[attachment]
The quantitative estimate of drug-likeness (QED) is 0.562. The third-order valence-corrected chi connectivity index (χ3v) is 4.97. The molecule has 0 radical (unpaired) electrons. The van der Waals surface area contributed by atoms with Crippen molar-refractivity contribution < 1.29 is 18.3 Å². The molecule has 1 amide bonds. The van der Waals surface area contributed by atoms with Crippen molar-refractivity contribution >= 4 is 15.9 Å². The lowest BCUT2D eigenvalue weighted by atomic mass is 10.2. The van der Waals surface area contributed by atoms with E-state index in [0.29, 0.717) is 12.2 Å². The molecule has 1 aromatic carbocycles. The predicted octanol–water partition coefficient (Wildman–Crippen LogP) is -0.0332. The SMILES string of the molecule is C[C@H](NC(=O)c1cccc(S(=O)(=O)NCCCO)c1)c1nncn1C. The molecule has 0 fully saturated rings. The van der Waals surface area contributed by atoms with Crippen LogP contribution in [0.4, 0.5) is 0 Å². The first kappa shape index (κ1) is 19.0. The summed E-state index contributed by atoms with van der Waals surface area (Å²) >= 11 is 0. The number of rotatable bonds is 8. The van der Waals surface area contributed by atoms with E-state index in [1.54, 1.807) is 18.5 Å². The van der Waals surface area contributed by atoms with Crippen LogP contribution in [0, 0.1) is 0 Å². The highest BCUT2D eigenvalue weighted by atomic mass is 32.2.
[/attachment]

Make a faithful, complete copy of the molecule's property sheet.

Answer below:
The quantitative estimate of drug-likeness (QED) is 0.562. The third-order valence-corrected chi connectivity index (χ3v) is 4.97. The molecule has 0 radical (unpaired) electrons. The van der Waals surface area contributed by atoms with Crippen molar-refractivity contribution < 1.29 is 18.3 Å². The molecule has 1 amide bonds. The van der Waals surface area contributed by atoms with Crippen molar-refractivity contribution >= 4 is 15.9 Å². The lowest BCUT2D eigenvalue weighted by atomic mass is 10.2. The van der Waals surface area contributed by atoms with E-state index in [0.29, 0.717) is 12.2 Å². The molecule has 1 aromatic carbocycles. The predicted octanol–water partition coefficient (Wildman–Crippen LogP) is -0.0332. The SMILES string of the molecule is C[C@H](NC(=O)c1cccc(S(=O)(=O)NCCCO)c1)c1nncn1C. The molecule has 0 fully saturated rings. The van der Waals surface area contributed by atoms with Crippen LogP contribution in [0.4, 0.5) is 0 Å². The first kappa shape index (κ1) is 19.0. The summed E-state index contributed by atoms with van der Waals surface area (Å²) >= 11 is 0. The number of rotatable bonds is 8. The van der Waals surface area contributed by atoms with E-state index in [1.54, 1.807) is 18.5 Å². The van der Waals surface area contributed by atoms with Crippen LogP contribution in [0, 0.1) is 0 Å². The highest BCUT2D eigenvalue weighted by atomic mass is 32.2.